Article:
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By Tom Durkin
Architect rescuing Tinnery

After 122 years, it is getting an overhaul
For the last three years, the Tinnery – the rusting, three-story monstrosity hulking next to the New Moon Café in Nevada City – looked like it just might collapse on itself.

First opened as a horse stable in the 1895, the rickety building last hosted The Fix, a raw food restaurant.

Looking like a candidate for a wrecking crew, the Tinnery is being rescued from oblivion by Nevada City architect Rebecca Coffman.

“This building sat there for sale for many, many years and no one would buy it because it was it was falling over,” Coffman told the Advocate.

“It had a creek running underneath it, and it was 10 inches leaning,” she explained. “I finally decided OK if no one else is going to do it, I’m going to get it and fix it up.”

That meant hiring custom building contractor James Nugent of Epic Builders, Inc. of Chicago Park, who already has spent many hours on the renovation.

“I’ve been on this thing a little over thirty-something weeks,” Nugent revealed April 20. “It’s fun.”

There’s nothing simple, however, about reconstructing an historic building from the inside out.

While designing around a 56-degree angle in one corner of the building was an obvious challenge, Nugent said that “jacking the thing up and putting a new foundation in and getting it all square again was very tricky.

“There really hasn’t been a part of this building that hasn’t been tricky,” he observed with a smile.

Both Coffman and Nugent are no strangers to custom design work.
“Somehow, I always end up with think-outside-the-box clients. They push me a lot. It’s fun,” Nugent said with a grin.

“(The Tinnery) is another good challenge for me. I like it,” he said.
Coffman likes what he brings to the project.

“I’m a very involved architect, so I have to have a team player,” she emphasized. “Jim’s got an eye for quality. He is special. I like contractors that actually work on the project.”

Although Coffman is committed to excellence on every job, the Tinnery is special to her since it will be the new home of her architectural firm. And as a showcase office, she has very specific ideas as to how she wants it to look.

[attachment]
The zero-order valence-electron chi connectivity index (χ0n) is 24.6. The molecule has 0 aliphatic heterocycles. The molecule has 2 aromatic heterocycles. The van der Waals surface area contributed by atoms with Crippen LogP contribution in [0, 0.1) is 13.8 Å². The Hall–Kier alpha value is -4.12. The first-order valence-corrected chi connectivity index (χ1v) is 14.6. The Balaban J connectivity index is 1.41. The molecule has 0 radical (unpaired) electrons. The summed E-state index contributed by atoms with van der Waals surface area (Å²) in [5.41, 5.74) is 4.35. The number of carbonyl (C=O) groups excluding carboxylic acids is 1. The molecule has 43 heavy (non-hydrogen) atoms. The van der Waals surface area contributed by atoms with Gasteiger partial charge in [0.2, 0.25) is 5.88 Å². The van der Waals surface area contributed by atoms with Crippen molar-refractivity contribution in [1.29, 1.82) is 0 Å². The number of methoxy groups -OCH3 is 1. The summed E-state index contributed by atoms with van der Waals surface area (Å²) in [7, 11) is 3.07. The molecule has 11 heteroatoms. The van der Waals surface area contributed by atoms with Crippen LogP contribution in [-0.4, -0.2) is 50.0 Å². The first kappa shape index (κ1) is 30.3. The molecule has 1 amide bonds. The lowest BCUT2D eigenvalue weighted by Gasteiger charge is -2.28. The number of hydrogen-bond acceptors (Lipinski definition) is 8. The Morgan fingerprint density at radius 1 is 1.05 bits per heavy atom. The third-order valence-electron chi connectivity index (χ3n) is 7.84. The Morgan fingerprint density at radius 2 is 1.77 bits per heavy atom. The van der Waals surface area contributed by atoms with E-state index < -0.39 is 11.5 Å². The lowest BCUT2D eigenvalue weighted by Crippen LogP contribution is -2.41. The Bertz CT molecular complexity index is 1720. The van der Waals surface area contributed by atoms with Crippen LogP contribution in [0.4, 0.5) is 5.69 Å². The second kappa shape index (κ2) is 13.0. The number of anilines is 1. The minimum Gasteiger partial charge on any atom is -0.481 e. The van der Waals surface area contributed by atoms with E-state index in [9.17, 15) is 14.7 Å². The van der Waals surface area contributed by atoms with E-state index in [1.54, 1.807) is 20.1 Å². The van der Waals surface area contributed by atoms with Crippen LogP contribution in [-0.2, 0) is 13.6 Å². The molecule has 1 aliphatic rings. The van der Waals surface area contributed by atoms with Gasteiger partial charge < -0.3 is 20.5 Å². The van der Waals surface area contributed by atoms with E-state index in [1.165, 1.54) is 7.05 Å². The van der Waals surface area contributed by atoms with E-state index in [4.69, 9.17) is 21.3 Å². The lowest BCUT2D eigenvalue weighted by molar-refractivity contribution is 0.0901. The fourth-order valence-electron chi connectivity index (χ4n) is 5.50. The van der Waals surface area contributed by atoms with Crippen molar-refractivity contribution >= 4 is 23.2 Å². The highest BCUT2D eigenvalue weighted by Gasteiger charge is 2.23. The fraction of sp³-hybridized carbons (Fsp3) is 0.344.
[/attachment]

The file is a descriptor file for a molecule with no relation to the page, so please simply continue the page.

“It’s very important to me to retain the historic value of the building,” she stressed. “That’s why I’m doing the outside so carefully to make it go back, as much as possible, to its original, sort of weathered self.”

“The ‘tin’ is all off of the building,” she continued, “and now it’s going back on the building.”

Coffman said she has no plans to seal, paint or otherwise weatherize the rusting sheet metal siding.

“It’s been there some 120 some years, so I think it will be fine,” she said.
Actually, the siding is not made of tin. That metal alone is too soft. Tin may have been used as either an alloy or a semi-corrosion resistant coating.

Nugent acknowledged that he did not exactly know the metallic nature of the siding other than to say, “It’s corrugated, galvanized sheet metal.”
Although the building is three stories high, it only has two stories inside. The second floor will thus feature a high-peaked ceiling.

Required in the 1800s, roofs had to have a steep “twelve-and-twelve” pitch so snow would slide off.

“Remember, it used to snow here,” Coffman noted wryly.
While Coffman’s firm will be the anchor tenant in the back half of the lower floor of the building, she is leasing out the front of the Tinnery to Treats, an artisan ice emporium now located a block away down York Street.

“We needed a larger space, and we wanted to combine the ice cream making and the ice cream selling (in the same place),” said Peggy Wright, co-owner with her husband, Bob.

Treats plans a July 1 move-in.

Coffman called it a drop-dead deadline and Nugent noted there’s still a lot of work to do, but both expressed confidence they’d be eating ice cream there by July 1.

Not so much with the rest of the building, however. Nugent said there will still work to be done.

Coffman is purposefully vague about what will be upstairs other than to say there will be two live/work units. “It’s an artistic space,” she said, seeing beyond the bare plywood and 2x4 framing.

“I have a lot of interest, but I haven’t lined up anything yet,” she said. “I’m not worried about renting it. It’s so sweet up there.”

And speaking of sweets, Coffman noted she’s given Treats an ultimatum.
“One thing I had to do was make them promise only to sell me one ice cream cone a week,” she laughed. “The ice cream is so good. It’s the best!”

Photo by Tom Durkin
The Tinnery in downtown Nevada City will be getting a new lease on life thanks to the efforts of architect Rebecca Coffman and contractor James Nugent.